Phobia: an unholy alliance of crust punk and grindcore


A lot can change in 20 years.

Just ask the band Phobia.

The act, an unholy alliance of

crust punk and grindcore, started in 1990 at Orange County, Calif. Now only

singer Shane McLachlan is the remaining original member. Through innumerable

lineup changes and record label affiliations, the entity has endured. Even

their rampageous blend of speed metal and safety-pin-in-the-nose sneer is

largely unchanged.

McLachlan described himself as

an brash teenager influenced by seminal metal

and punk bands like Napalm Death and Discharge. He admitted that early on he

was mostly emulating his idols. He wanted his band to sound just like them.

"That's what I needed –

the adrenaline of it," he said during a recent phone interview.

Not everyone in their part of

the world was ready for that. McLachlan said Phobia was definitely in the

minority at first. Death metal, and especially grindcore, were not in vogue


"It was kind of a shocker for

some people, the speed we were playing at," McLachlan said. "And we were pretty


He remembers playing backyard

shows and people throwing trash at them.

"I just gave them the middle

finger and told them to fuck off," McLachlan said. "Here I am now."

It probably didn't help that

Phobia originated in Orange County, Calif., one of the most affluent areas in

the country. But McLachlan says the OC often depicted in TV shows and movies is

"the farthest thing from how I grew up. That's like saying all people from

Indiana are hicks or part of the Klan. The OC has this stigma that it's all

rich, but we have gangs and violence. There's drug problems and social

dysfunction. It doesn't matter if you live in a rich neighborhood; you can

still be an addict."

McLachlan had his share of

problems. The uber-tattooed frontman is a recovering alcoholic who has been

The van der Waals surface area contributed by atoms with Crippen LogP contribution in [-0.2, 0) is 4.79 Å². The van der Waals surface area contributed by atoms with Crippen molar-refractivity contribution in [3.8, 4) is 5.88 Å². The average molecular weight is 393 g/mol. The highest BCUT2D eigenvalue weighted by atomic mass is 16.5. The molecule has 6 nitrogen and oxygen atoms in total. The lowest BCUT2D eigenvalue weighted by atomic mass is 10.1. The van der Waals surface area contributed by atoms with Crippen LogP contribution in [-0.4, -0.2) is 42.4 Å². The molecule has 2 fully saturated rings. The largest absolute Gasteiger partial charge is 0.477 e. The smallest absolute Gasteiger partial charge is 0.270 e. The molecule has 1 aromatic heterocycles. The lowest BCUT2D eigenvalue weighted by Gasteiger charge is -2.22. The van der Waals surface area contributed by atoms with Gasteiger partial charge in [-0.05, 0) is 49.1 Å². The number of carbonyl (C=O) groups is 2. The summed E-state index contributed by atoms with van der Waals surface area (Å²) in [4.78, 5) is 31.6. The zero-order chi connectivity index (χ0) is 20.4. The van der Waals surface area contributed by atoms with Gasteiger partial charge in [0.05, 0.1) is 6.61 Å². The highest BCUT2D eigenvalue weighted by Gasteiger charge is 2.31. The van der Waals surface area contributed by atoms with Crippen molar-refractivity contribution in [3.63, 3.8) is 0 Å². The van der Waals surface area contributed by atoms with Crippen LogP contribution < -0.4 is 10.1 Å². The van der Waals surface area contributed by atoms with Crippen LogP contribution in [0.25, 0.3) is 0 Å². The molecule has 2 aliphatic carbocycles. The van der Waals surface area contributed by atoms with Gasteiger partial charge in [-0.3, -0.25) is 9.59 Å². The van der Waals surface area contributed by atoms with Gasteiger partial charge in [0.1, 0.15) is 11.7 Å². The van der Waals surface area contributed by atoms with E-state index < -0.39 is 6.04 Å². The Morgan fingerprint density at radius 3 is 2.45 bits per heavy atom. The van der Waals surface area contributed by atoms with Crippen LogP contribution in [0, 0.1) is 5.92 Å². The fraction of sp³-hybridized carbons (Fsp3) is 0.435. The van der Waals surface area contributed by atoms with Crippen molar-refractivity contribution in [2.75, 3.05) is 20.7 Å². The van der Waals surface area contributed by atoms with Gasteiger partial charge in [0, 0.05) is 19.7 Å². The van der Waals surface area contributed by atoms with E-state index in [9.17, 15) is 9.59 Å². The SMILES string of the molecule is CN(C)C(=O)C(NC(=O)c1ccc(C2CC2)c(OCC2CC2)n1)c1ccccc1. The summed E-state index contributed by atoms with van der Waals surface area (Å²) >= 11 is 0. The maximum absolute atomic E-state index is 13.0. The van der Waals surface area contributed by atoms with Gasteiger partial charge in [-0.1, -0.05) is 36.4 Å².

incarcerated numerous times. Now 39 years old and a father, he's a long way

from his rabble-rousing youth. His lyrics have always had a political and

social bent, but McLachlan is less concerned about finding fault with authority

now than he is leaving a better world for his children.

"In order to challenge your own

thoughts, you have to live life," McLachlan said.

Not that Phobia has abandoned

its principles. McLachlan still gives voice to anarchistic values.

"It doesn't mean going around

blowing up buildings," he said. "It's about self-preservation and living for

yourself. That's pretty much how we are."

Besides, in today's media age

it's tough to speak out about much of anything without being branded something


"There's so many social problems

in this world today," McLachlan said. "It's out of control. Sometimes it's

better just to keep your mouth shut. But people like me have big mouths. I've

always gotta be talking shit about something that's going to piss somebody


Ultimately though, McLachlan

doesn't want to be so opinionated that he's turning off potential fans or

preaching to the converted.

"Protest is important, but to me

it's not always the most important thing," he said. "We are musicians, we like

to have fun. Music is entertainment. For us it's mainly about meeting people,

playing music and having a good time."

Times have changed in other

ways. While young bands today have to carve out a niche in a much more crowded

workplace, McLachlan doesn't think most of them have the integrity that he and

his peers had.

"We went up against much bigger

odds," he said. "Back in those days you'd get your ass kicked for being a punk.

Nowadays you can go to the mall and become a punk. Being punk rock is socially

acceptable now, but back in my day it wasn't."

Phobia is still going strong.

The band recently issued a live album and a couple split releases with

Extinction Mankind and Gadget. An EP is in the works. They're still recording

and touring, but McLachlan has no concerns about the music scene he helped

foment after he decides to retire.

"There's always new bands doing

new things," he said. "There are kids starting out now who are brilliant at

what they do. Scenes die out and come back; happens all the time. That's the

way it's always going to be."


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